How much carbs should you eat for a lean physique?…
Carbs are needed to provide energy for the muscles. When muscle glycogen (carb energy) is low, exercise performance may be altered and the anabolic response may not be as good.
When you eat carbs, your body breaks it down into glucose to be used as fuel or to be stored. About 1g glucose attracts 2.7g of water. So it can definitely result in a poofy look as it gets stored as fat when excess carbs are eaten while being inactive or active.
Carbs however are not the culprit here, as you need to go about this cleverly.
In humans, ∼80% of the glycogen is stored in skeletal muscles.
The thing that you need to do is to eat the correct amount of carbs so that only your muscle glycogen gets replenished and no excess glycogen is left to get stored as fat.
You want the glycogen and water inside of the muscle to make it feel and look swole, and also provide tons of energy for your workout.
Our muscles use glycogen as fuel through an anaerobic pathway during contraction by lifting heavy weights. During interset rest (between sets), our bodies use fatty acids through an aerobic pathway for energy. So during weight lifting, our muscles aren’t constantly using glycogen. Lets say you do 15 sets per workout and each set takes 30 sec to complete. You then only do a total of 7.5 minutes of work. So then your muscles only use glycogen for 7.5 minutes of your workout. The rest of the time it’s running on fatty acids.
Muscle glycogen concentration is 80–150 mmol/kg ww (14.4 – 27 grams of glycogen per kg).
If you have 22kg of fat free mass you’ll be able to store between 316g and 594g of glycogen in your muscles. The chance that you’ll deplete all that glycogen from one workout is not very likely.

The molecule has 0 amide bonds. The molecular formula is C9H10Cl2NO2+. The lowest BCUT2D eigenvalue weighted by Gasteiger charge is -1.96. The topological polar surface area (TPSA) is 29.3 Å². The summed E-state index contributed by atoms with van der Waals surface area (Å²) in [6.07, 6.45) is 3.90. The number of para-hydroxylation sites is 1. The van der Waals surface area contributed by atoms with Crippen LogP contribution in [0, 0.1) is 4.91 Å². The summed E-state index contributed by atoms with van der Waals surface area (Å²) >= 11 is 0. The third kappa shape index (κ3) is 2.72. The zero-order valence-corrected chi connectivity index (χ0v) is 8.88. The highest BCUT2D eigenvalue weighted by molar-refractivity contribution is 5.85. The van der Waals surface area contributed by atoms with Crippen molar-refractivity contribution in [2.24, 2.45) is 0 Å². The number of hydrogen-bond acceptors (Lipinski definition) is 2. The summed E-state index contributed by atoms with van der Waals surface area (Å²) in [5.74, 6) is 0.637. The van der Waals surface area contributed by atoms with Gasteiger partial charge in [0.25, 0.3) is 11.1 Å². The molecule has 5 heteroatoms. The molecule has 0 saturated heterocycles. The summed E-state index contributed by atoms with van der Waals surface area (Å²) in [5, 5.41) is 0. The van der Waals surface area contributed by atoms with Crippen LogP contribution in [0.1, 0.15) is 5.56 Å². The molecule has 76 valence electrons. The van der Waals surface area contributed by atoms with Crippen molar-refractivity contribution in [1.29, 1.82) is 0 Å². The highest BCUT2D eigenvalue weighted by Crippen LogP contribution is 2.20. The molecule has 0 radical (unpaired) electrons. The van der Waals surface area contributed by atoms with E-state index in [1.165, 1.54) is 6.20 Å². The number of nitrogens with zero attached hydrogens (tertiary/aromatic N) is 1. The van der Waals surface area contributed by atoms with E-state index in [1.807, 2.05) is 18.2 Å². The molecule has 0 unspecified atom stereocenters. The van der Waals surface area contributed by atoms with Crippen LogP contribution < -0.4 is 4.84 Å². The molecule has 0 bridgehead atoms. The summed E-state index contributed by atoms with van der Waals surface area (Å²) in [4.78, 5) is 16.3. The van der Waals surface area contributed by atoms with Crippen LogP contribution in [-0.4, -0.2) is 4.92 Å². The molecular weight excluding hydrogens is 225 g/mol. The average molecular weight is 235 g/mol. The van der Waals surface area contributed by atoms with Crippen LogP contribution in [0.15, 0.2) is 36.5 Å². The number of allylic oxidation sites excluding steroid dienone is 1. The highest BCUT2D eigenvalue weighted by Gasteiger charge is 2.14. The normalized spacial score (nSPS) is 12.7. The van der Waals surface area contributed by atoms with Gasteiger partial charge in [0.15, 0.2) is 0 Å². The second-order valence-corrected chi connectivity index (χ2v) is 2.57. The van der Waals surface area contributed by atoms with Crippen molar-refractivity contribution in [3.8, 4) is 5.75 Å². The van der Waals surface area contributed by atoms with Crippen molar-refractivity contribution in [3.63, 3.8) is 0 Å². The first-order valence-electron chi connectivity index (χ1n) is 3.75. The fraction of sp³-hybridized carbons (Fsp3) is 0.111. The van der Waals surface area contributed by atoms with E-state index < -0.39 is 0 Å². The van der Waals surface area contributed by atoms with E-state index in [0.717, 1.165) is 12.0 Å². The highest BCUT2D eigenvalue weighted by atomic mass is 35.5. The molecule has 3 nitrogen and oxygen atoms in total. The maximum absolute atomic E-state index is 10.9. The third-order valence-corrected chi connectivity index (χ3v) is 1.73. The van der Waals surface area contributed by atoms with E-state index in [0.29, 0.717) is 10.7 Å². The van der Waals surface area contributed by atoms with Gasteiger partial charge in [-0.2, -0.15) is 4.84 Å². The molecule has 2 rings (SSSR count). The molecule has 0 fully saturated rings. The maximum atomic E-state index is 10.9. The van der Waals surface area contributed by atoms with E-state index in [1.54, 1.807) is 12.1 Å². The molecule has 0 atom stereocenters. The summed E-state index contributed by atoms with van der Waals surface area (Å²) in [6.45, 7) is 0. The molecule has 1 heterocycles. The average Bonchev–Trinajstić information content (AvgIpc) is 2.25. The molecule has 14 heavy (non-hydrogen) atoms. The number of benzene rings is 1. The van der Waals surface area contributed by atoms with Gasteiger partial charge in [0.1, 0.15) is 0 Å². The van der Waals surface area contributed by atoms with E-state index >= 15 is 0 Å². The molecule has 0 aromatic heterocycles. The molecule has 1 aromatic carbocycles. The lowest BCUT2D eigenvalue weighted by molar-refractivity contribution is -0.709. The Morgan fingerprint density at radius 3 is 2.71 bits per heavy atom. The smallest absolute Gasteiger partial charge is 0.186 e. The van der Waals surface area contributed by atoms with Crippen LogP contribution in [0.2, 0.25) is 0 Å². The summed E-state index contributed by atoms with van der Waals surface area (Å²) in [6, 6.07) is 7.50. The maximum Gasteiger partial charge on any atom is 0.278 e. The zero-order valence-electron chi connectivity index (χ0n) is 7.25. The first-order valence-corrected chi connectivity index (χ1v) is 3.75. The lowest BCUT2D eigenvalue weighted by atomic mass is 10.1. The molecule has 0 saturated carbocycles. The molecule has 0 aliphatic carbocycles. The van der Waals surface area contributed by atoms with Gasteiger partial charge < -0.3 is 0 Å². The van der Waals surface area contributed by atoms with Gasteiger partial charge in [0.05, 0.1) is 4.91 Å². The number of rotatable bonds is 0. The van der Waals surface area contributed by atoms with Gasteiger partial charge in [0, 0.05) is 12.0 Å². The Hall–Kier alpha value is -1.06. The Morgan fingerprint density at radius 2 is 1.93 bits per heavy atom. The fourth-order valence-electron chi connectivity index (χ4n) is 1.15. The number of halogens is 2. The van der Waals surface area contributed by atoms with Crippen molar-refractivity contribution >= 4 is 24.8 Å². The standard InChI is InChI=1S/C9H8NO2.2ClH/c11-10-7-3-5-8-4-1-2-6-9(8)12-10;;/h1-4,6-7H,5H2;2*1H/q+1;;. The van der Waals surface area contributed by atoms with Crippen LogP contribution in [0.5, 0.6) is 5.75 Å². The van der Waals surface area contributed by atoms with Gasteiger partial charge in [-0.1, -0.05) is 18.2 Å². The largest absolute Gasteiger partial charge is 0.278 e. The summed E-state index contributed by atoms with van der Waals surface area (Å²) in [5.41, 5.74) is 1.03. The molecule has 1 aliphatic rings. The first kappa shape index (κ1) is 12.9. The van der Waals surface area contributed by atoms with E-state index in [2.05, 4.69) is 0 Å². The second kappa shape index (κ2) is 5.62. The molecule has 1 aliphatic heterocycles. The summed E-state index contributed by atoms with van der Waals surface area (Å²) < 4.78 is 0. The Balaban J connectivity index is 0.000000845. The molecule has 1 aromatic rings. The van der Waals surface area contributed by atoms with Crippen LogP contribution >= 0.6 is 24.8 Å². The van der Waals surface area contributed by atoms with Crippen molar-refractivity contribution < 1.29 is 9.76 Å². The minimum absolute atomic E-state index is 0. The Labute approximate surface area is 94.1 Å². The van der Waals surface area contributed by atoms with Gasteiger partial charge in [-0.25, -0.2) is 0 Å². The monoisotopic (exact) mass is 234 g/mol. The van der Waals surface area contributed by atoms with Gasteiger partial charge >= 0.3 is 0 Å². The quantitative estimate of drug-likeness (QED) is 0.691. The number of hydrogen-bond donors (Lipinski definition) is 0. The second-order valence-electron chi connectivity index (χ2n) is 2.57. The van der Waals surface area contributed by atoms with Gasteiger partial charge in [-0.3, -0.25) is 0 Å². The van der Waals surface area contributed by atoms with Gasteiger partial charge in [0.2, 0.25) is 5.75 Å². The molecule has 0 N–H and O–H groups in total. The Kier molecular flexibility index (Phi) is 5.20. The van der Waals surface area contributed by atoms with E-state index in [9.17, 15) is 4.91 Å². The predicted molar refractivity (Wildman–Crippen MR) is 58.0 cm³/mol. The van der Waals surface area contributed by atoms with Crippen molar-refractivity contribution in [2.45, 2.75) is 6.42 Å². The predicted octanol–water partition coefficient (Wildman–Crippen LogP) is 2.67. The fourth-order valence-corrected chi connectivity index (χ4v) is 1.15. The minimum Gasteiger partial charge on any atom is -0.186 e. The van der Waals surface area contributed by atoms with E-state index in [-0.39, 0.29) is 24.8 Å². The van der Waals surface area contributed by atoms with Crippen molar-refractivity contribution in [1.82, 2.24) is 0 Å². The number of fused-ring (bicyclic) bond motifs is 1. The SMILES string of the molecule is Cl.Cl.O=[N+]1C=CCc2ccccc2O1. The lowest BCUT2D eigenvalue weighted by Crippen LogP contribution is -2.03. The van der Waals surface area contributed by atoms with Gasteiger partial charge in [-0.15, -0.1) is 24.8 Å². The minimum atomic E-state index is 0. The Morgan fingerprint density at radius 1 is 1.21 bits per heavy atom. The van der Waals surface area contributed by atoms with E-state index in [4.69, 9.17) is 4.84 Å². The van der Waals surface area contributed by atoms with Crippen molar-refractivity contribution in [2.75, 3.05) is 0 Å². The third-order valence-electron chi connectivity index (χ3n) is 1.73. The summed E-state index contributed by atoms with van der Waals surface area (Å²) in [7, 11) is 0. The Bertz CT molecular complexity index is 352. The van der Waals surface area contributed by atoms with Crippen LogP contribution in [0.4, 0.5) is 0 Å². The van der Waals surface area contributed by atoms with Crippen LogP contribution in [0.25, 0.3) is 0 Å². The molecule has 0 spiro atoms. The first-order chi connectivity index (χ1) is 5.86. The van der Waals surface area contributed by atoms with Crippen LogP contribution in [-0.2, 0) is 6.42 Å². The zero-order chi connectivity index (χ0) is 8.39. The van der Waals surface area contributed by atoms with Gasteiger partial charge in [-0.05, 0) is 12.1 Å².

So how much glycogen gets depleted in one workout anyway?
Most of the glycogen is stored in fast twitch muscles. (R) Heavy weights done explosively recruit fast twitch muscles the best.
The largest reductions in glycogen are seen with high repetitions (~10) and moderate training loads (<75%of 1RM) (R).
- 40% reduction in glycogen stores after 8 sets of 6 reps of leg extensions at 70% of 1RM in untrained subjects (R).
- 12% and 24% reduction in glycogen stores after 1 and 3 sets of curls respectively, at 80% of 1RM in trained subjects (R). Muscle glycogen doesn’t deplete in a linear way.
- 44% reduction in glycogen stores after 45 minutes of resistance exercise in untrained individuals (R).
- Well-trained subjects can oxidize more than 3g/min which results in oxidation of 180g carbohydrates during 1h of intense exercise (spinning) – (R).
- 26% reduction in glycogen stores after 5 sets of 6-12 reps of fronts squats, back squats, leg press and leg extensions in trained men. They did 20 sets total and completed the workout in 30 minutes, and rested double the time they took to complete the set (R).
- 26.1% reduction of glycogen stores in the vastus lateralis after 3 sets of 12 RM of leg extensions performed to muscular failure while 6 sets led to a 38% decrease. (R)
Conclusion to these studies
- The more training experience you have, the slower you deplete muscle glycogen.
- Larger muscle groups such as legs take longer to deplete muscle glycogen, whereas biceps (a smaller muscle group) depletes faster.
- Heavier weights (80% of 1RM, 8 reps) deplete muscle glycogen the same as lower intensities. (R)
- Resting too short (like the 20 sets study), will hinder you from going heavy, or from recovering fully for maximal power output and the chances are that the intensities will be too low to use muscle glycogen but rather fatty acids to perform the exercise.
Your muscles don’t get depleted in a linear way, as seen in the graph below. The red line represents a theoretical linear depletion and the blue line represents a more logarithmic curve as it really happens.